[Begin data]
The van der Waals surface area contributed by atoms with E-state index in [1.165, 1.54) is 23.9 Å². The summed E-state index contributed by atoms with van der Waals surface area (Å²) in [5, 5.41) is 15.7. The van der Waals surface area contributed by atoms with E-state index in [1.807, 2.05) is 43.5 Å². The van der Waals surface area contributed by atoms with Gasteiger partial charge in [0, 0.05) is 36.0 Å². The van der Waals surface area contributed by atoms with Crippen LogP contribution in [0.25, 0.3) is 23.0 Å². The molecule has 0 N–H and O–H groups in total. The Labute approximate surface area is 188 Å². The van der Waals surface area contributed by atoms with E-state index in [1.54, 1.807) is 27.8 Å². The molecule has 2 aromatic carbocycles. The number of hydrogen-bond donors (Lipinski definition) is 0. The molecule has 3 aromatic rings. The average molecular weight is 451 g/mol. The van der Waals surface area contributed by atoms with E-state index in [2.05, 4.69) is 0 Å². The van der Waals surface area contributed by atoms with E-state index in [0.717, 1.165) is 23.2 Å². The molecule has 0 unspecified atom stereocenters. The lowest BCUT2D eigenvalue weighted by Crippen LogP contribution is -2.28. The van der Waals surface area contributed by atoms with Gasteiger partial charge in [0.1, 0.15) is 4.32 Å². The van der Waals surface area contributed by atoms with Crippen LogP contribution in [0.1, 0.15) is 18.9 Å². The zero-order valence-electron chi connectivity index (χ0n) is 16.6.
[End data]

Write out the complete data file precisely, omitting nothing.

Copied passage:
The van der Waals surface area contributed by atoms with E-state index in [1.165, 1.54) is 23.9 Å². The summed E-state index contributed by atoms with van der Waals surface area (Å²) in [5, 5.41) is 15.7. The van der Waals surface area contributed by atoms with E-state index in [1.807, 2.05) is 43.5 Å². The van der Waals surface area contributed by atoms with Gasteiger partial charge in [0, 0.05) is 36.0 Å². The van der Waals surface area contributed by atoms with Crippen LogP contribution in [0.25, 0.3) is 23.0 Å². The molecule has 0 N–H and O–H groups in total. The Labute approximate surface area is 188 Å². The van der Waals surface area contributed by atoms with E-state index in [1.54, 1.807) is 27.8 Å². The molecule has 2 aromatic carbocycles. The number of hydrogen-bond donors (Lipinski definition) is 0. The molecule has 3 aromatic rings. The average molecular weight is 451 g/mol. The van der Waals surface area contributed by atoms with E-state index in [2.05, 4.69) is 0 Å². The van der Waals surface area contributed by atoms with E-state index in [0.717, 1.165) is 23.2 Å². The molecule has 0 unspecified atom stereocenters. The lowest BCUT2D eigenvalue weighted by Crippen LogP contribution is -2.28. The van der Waals surface area contributed by atoms with Gasteiger partial charge in [0.1, 0.15) is 4.32 Å². The van der Waals surface area contributed by atoms with Crippen LogP contribution in [0.1, 0.15) is 18.9 Å². The zero-order valence-electron chi connectivity index (χ0n) is 16.6.